City Developments, Singapore’s second-largest developer by market value, said in September that it invested in a plot of land in Tokyo valued at S$356 million. Keppel Land, Singapore’s third-biggest developer, in July said it made its maiden investment in the US with a prime residential development in New York City. The project, which it said at the time was valued at about $70 million, is on Manhattan’s Upper East Side and will be developed by Macklowe Properties.

At the same time, the developers have become increasingly vocal about the difficulties they face in Singapore, where their margins have been squeezed by falling property prices. Government measures to stem growth in the market and prevent a speculative bubble have brought residential prices down about 4 per cent from the peak in September 2013.

“In Singapore, the residential market is virtually dead,” said Desmond Woon, executive director at luxury-home developer Ho Bee Land. “With the government measures in place, it has become very hard to do development of residential properties.” The government’s curbs have included a cap on debt at 60 per cent of a borrower’s income and higher stamp duties on home purchases. Additional taxes for foreigners buying residential property were raised to 15 per cent in 2013 from 10 per cent, on top of the basic buyer’s stamp duty rate of about 3 per cent. All home sellers need to pay 16 per cent in levies if they sell within the first year.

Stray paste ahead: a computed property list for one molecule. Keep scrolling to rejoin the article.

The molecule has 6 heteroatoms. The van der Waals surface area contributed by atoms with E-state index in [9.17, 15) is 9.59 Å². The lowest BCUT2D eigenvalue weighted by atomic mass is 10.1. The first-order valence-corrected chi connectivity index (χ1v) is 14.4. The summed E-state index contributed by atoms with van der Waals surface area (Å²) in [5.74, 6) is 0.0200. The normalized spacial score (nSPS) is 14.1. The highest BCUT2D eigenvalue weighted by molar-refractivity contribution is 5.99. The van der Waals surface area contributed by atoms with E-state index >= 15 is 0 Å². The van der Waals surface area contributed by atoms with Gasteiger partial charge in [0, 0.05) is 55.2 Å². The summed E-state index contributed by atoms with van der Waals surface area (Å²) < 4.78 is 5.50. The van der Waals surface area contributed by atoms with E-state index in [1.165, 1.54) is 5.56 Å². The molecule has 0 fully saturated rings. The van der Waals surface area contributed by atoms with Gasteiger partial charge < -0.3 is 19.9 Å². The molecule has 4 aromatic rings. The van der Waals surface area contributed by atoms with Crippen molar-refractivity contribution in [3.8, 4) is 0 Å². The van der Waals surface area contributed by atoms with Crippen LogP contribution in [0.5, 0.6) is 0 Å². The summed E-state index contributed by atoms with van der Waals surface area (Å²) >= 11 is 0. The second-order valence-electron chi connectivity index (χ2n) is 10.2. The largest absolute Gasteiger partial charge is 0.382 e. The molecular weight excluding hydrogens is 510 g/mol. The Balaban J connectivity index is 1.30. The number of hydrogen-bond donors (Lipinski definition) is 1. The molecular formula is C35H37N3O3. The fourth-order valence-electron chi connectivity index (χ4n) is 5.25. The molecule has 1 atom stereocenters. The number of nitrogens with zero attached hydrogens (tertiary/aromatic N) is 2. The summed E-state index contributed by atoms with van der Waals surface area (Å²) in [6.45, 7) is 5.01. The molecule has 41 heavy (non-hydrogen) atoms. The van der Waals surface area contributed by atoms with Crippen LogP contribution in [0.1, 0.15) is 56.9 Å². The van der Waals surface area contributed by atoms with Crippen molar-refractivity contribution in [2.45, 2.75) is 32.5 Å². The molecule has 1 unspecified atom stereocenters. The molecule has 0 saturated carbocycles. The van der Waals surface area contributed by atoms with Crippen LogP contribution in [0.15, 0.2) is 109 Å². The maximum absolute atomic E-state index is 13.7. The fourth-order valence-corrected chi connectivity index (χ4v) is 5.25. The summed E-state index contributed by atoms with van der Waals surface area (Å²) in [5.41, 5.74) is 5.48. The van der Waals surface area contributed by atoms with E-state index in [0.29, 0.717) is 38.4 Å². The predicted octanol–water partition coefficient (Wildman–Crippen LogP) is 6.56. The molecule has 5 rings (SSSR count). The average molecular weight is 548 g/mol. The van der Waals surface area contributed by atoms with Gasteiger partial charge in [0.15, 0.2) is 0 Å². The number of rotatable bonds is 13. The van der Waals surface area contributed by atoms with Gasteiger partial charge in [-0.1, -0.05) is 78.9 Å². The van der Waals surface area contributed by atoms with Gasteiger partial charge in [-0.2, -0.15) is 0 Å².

Fire sales in high-end market warned

CITY Developments Ltd (CDL) executive chairman Kwek Leng Beng has warned that the current subdued state of the Singapore housing market particularly in the high-end segment, if it continues, could ignite fire sales.

Mr Kwek made this point in CDL’s third quarter results statement. CDL posted net earnings of S$127.21 million for the third quarter ended Sept 30, 2014, up 4.7 per cent from the same year-ago period. Revenue rose 58.3 per cent to S$1.32 billion.